Eastern Libyan commander Khalifa Haftar tried to stage a coup issuing an arrest warrant for Prime Minister Fayez al-Serraj, UN envoy Ghassan Salame said as the Libyan rivals were locked in military confrontation over the capital.
Haftar’s eastern-based Libyan National Army (LNA) advanced to the outskirts of Tripoli almost two weeks ago, predicting defections and victory within two days.
Serraj’s internationally-recognised government managed to halt them in southern suburbs, thanks largely to armed group from various western Libyan factions groups rushing to assist.
Haftar, a 75-year-old former general in the late dictator Muammar Gaddafi’s army, has been building up troop numbers and intensifying air strikes in a campaign he sells as necessary to restore order and eradicate jihadists.
Salame, speaking to BBC radio, said Haftar’s decision to issue arrest warrants for Serraj and other top Tripoli officials “sounded more like a coup than counter-terrorism”.
Haftar’s side confirmed the warrant was issued and Serraj’s government said it was immediately rejected.
Diplomats believe Haftar now faces no pressure to back off from supporters including the United Arab Emirates, Egypt and France, who see him as the best bet to end the factional chaos plaguing Libya since Gaddafi’s fall in 2011.
Salame, whose plans for a national reconciliation conference were postponed because of fighting, hoped both sides will realise neither can achieve an outright military victory.
“We are in fact in a military stalemate since eight or nine days,” Salame said, adding both sides executed 30 air strikes each that did not change the situation on the ground.
Air strikes and shelling hit civilian infrastructure and residential homes, especially in the south of Tripoli where Haftar’s forces attempted to penetrate government defences.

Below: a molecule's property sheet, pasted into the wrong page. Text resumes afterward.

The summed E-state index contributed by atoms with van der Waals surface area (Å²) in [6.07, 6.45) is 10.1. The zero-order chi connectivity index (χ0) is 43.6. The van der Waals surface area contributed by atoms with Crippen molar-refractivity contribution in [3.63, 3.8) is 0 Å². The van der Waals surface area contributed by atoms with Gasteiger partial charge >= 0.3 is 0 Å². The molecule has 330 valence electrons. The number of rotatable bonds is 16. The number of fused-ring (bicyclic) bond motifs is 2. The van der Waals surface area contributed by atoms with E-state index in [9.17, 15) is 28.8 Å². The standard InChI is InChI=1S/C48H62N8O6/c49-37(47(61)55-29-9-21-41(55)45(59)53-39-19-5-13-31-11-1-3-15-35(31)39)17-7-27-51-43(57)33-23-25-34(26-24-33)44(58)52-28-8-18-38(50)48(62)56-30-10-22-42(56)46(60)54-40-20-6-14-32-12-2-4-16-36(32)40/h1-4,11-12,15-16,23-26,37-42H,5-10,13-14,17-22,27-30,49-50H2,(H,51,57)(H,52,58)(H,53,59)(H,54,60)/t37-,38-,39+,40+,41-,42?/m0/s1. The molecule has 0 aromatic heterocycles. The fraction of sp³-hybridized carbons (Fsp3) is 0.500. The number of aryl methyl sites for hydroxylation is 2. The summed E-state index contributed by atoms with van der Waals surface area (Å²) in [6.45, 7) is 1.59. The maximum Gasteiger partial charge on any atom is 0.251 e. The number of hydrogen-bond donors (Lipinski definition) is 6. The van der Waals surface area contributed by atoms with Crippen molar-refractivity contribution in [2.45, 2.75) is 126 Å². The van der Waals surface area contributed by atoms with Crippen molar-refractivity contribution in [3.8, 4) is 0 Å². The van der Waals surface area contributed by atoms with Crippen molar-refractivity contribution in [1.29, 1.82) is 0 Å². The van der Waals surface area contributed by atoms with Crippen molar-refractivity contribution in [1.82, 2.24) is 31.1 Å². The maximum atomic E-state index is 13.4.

The UN humanitarian agency OCHA said targeting civilian facilities was a violation of international humanitarian law.
MOUNTING CIVILIAN CASUALTIES
The United Nations Libya mission UNSMIL warned in a statement “the bombing of schools, hospitals, ambulances and civilian areas is strictly prohibited”, adding it was documenting cases for the UN Security Council.
“We are concerned at mounting civilian casualties, we are concerned at damage to vital civilian infrastructure,” David Satterfield, US Acting Assistant Secretary for Near East Affairs, told reporters in a conference call.
A school was hit on Saturday in an air strike blamed on Haftar’s forces, Tripoli officials said.
Two missiles struck education ministry warehouses on Sunday, destroying 3.1 million school books, an official in the Tripoli government told Reuters. OCHA said in a tweet five million books and national exam results were destroyed.
In another incident, Reuters filmed a residential block in southern Tripoli hit by at least one rocket. Several families were inside during the strike but escaped with minor injuries. Children’s shoes, bread and shards of the rocket lay on the floor of the dwelling.
Both sides trade blame over shelling of residential districts.
More than 18,000 people have been displaced by fighting, 2,500 in the past 24 hours, the UN migration agency said. Nearly 150 people, mostly combatants, were killed, the World Health Organisation said. More than 600 people are wounded.
The UN-organised national reconciliation conference, planned before Haftar’s advance, intended to bring both sides together to end the turmoil and plan an election.
No new date has yet been set.
Haftar’s declared mission is to restore order to the oil-producing North African country.